As our drought has worsened, I’ve started watching the Ken Burns’ film The Dust Bowl. The narrative quotes extensively from the writing of Caroline Henderson, a farmer who lived in the Oklahoma panhandle.  In her “Letters from the Dust Bowl” published in the Atlantic Monthly in the 1930s, she wrote, “Many a time I have found myself tired out from having tried, unconsciously and without success, to bring the distant rainclouds nearer to water our fields.  I’m beginning to see how worse than useless is this exaggerated feeling of one’s own responsibility.”  As I drove to work this morning, I found myself looking hopefully (and ultimately, uselessly) at the clouds drifting over the Sierra crest.  Indeed, I find that most of my thoughts at present revolve around the weather.  Driving though the foothills where I live and the Montezuma Hills (in the Sacramento Delta) where I work, the parched landscape is depressing and scary.  I often mutter to myself about plans for dealing with the dryness.  I lay awake at night worrying about what the future holds for our farm.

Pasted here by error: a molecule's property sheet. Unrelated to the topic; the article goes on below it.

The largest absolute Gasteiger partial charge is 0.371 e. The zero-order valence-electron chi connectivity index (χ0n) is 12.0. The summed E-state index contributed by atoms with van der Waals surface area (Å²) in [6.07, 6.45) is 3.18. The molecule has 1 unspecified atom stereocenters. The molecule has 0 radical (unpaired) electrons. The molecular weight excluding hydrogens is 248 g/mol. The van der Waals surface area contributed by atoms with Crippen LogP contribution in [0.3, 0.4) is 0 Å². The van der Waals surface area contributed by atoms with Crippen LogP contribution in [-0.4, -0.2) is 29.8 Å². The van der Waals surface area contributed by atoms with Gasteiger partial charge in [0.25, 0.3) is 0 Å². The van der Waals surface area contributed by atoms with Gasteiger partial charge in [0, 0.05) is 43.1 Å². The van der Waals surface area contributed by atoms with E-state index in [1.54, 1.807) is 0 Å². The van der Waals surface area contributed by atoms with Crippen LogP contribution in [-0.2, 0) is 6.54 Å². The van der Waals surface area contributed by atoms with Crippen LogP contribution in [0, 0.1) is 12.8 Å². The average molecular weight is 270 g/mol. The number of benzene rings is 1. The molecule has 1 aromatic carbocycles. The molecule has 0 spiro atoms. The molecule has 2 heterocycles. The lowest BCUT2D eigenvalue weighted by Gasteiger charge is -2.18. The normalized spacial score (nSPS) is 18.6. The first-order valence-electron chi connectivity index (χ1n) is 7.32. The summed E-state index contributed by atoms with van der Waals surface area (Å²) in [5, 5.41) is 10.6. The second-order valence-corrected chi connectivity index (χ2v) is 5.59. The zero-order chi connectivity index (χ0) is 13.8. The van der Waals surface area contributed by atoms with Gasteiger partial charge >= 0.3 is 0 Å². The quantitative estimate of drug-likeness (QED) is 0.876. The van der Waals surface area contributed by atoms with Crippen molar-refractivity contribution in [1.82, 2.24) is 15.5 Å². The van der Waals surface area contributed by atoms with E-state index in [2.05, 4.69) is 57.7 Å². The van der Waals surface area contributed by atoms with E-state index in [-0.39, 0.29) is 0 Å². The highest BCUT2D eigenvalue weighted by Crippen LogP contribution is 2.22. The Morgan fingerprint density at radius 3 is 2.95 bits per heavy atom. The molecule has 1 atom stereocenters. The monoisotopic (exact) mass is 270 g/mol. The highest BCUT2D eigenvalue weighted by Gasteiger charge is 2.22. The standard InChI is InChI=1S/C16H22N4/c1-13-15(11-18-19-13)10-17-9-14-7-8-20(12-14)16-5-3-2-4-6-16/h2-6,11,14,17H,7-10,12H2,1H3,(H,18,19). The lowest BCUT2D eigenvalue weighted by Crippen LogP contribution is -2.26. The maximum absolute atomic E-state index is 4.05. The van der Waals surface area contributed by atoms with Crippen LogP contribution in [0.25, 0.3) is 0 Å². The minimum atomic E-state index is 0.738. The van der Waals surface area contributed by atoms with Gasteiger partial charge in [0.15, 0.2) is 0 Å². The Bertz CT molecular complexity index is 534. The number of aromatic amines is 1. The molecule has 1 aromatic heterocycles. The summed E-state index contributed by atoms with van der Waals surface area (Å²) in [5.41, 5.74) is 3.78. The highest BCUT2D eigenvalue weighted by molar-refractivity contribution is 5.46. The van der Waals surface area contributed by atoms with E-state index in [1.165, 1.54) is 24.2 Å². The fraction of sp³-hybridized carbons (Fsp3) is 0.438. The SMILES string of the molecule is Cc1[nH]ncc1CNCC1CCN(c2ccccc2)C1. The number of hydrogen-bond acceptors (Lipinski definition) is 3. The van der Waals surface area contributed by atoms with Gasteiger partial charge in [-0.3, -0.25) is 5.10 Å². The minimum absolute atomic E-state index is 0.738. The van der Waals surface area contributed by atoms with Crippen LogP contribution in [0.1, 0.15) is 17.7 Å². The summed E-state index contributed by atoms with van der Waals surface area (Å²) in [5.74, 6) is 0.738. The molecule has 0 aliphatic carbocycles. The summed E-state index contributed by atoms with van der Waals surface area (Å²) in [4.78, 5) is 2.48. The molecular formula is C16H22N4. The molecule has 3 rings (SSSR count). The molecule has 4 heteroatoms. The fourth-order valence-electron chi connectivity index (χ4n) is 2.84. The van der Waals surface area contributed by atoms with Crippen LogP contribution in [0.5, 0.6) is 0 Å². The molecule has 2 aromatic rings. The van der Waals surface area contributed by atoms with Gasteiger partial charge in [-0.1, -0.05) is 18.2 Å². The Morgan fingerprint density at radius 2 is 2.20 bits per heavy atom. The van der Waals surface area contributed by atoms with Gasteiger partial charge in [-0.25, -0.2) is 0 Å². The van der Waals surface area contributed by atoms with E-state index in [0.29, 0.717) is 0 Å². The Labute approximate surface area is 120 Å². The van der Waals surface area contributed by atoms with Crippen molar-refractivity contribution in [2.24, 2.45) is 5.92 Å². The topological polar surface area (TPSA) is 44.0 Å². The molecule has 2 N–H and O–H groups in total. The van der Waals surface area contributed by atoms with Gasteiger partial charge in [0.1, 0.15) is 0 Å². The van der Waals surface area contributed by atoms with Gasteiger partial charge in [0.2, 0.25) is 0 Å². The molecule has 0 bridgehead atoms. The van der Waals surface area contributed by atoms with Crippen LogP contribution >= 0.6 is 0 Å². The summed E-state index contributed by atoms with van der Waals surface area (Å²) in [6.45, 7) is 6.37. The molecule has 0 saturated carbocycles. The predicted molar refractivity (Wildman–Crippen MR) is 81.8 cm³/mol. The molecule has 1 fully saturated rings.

I've written recently about the impacts the drought is having on our business (see www.flyingmule.blogspot.com).  We're feeding more hay than we normally would at this time of year, and we're planning on reducing our flock of sheep by 25-30% by the end of this month.  If it stays this dry, we’ll wean this year's lambs much earlier than normal, and we probably won't have enough grass to market any grass-fed lamb this year.  The business impacts, then, are likely to be significant for us - we are in "hang on" mode.